Distracted Driving Increases Near Emergency Responders

As we wait for legislators to vote, we want to share a few recent studies on distracted driving.

In April, the National Safety Council (NSC) released an alarming and upsetting report on a dangerous trend: drivers using cell phones near emergency responders.

All 50 states have “move over” laws which require drivers to clear the way and give emergency responders space to work. The Massachusetts “Move Over Law” took effect in 2009 and protects the work area for police officers, firefighters, paramedics, tow truck drivers and all roadside emergency and maintenance professionals.

Despite these laws, the NSC reports 71 percent of drivers surveyed said they take photos and video when they see an emergency vehicle on the side of the road. While passing by, they film fires, car crashes and even routine traffic stops.

Drivers are doing more than capturing the scene. Sixty percent are also posting footage to social media. Another 66 percent are providing someone with an update by e-mail.

There is a tragic cost to this cell phone use. About 16 percent of drivers surveyed said they have actually hit a first responder or were involved in a near-crash. And despite their actions, nearly 90 percent agree: their cell phone use puts emergency responders in harm’s way.

This problem doesn’t go away once the ambulance or police car drives away. On a normal day, when emergency responders are not on the scene, 24 percent of the drivers admit they still snap pictures and record video. Another 29 percent of drivers say they engage with social media and 24 percent say send e-mails.

AAA Foundation for Driver Safety Reports on Teen Driving, Cell Phone Use

Another study comes from the AAA Foundation for Traffic Safety and reports on the risk teen drivers bring to the roads, including when they use cell phones.

The study focused on drivers between the ages of 15 and 18, including those with learner’s permits, restricted licenses (often called junior operator licenses) and full licenses. The study reports teens are a vulnerable driving group because of their inexperience and they need education into the potential consequences of cell phone use, speeding and other reckless behavior. AAA released the study to raise awareness between Memorial Day and Labor Day, often known as the “100 Deadliest Days.”

The study reported that teen drivers killed nearly 3,500 people from 2013 to 2017. Cell phone use contributes to these car accidents. Some 52 percent of teens said they had read a text message or sent an e-mail while driving, according to the AAA study.

AAA noted police often struggle to determine if texting caused a car crash, but that the study’s researchers made use of in-vehicle dash cameras. With these tools, AAA found 58 percent of teen crashes were the result of distractions, including texting and reading text from a cell phone.

About Breakstone, White & Gluck

Breakstone, White & Gluck of Boston specializes in representing those who have been injured by the negligence and wrongdoing of others. With more than 100 years combined experience, our personal injury attorneys represent clients in matters involving catastrophic injuries, car accidents, bicycle accidents, medical malpractice, head injuries and wrongful death.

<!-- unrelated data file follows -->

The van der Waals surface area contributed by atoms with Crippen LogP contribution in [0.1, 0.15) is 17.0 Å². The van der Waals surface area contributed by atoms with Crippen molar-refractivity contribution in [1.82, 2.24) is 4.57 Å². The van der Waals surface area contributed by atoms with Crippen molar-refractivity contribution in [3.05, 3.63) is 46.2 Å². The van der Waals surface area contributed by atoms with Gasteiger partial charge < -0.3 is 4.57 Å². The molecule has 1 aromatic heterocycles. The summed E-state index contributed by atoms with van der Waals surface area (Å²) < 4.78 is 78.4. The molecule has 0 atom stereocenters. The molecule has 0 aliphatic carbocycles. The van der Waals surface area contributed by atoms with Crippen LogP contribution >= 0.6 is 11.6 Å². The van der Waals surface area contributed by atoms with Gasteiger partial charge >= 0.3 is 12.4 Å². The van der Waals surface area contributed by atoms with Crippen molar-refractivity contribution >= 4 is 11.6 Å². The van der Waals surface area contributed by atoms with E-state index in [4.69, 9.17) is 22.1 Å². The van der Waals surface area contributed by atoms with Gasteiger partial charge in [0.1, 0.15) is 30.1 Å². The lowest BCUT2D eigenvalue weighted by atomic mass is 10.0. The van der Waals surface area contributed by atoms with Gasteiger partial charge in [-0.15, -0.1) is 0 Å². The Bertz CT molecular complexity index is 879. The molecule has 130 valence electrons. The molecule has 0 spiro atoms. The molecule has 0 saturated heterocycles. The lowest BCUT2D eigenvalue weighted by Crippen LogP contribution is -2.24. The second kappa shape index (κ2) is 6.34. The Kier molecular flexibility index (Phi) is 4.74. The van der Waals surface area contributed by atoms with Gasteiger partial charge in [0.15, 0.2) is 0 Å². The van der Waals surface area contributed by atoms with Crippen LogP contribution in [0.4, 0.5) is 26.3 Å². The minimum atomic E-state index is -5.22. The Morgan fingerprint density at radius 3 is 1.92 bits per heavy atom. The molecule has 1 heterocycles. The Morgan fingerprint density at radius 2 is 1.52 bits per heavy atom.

For a free legal consultation, contact us toll-free at 800-379-1244 or 617-723-7676. You can also use our contact form.

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Attorney Marc L. Breakstone, who is representing a family who lost a loved one in the Lynnway Auto Auction crash, speaks to WHDH TV in Boston. Watch.

Attorney Marc L. Breakstone was interviewed by WHDH TV yesterday, following the announcement that the Lynnway Auto Auction, Inc. and company president James Lamb will each face five counts of manslaughter in the 2017 crash killing five people. Breakstone is representing one of the families who lost a loved one.

“This goes beyond normal everyday negligence,” he said. “This was gross negligence that created a dangerous environment for employees and others at the auction.”

20 mph speed limit

In Boston, city officials are interested in lowering speed limits to 20 mph in neighborhoods to reduce traffic fatalities. The proposal comes just two years after the city lowered speeds from 30 to 25 mph and will require state approval.

First, the City of Boston dropped speed limits to 25 mph, with a goal of reducing traffic fatalities and pedestrian injuries. Now, Mayor Marty Walsh and the Boston City Council have their eyes on 20 mph on neighborhood streets. The next step is obtaining state approval.

The City of Boston first sought to lower speed limits as part of its VisionZero campaign a few years ago. That proposal also required approval from the state Legislature and Gov. Baker’s signature.

Gov. Baker signed the Municipal Modernization Bill into law in 2016, including language that allowed cities and towns to lower the default speed limit from 30 to 25 mph. Cities and towns can now lower speed limits on all (or select) municipal roads in thickly settled areas or business districts. Many communities have done so, including Boston, Cambridge, Quincy, Arlington and Dedham. Now, unless traffic signs are posted otherwise, it’s 25 mph in these communities.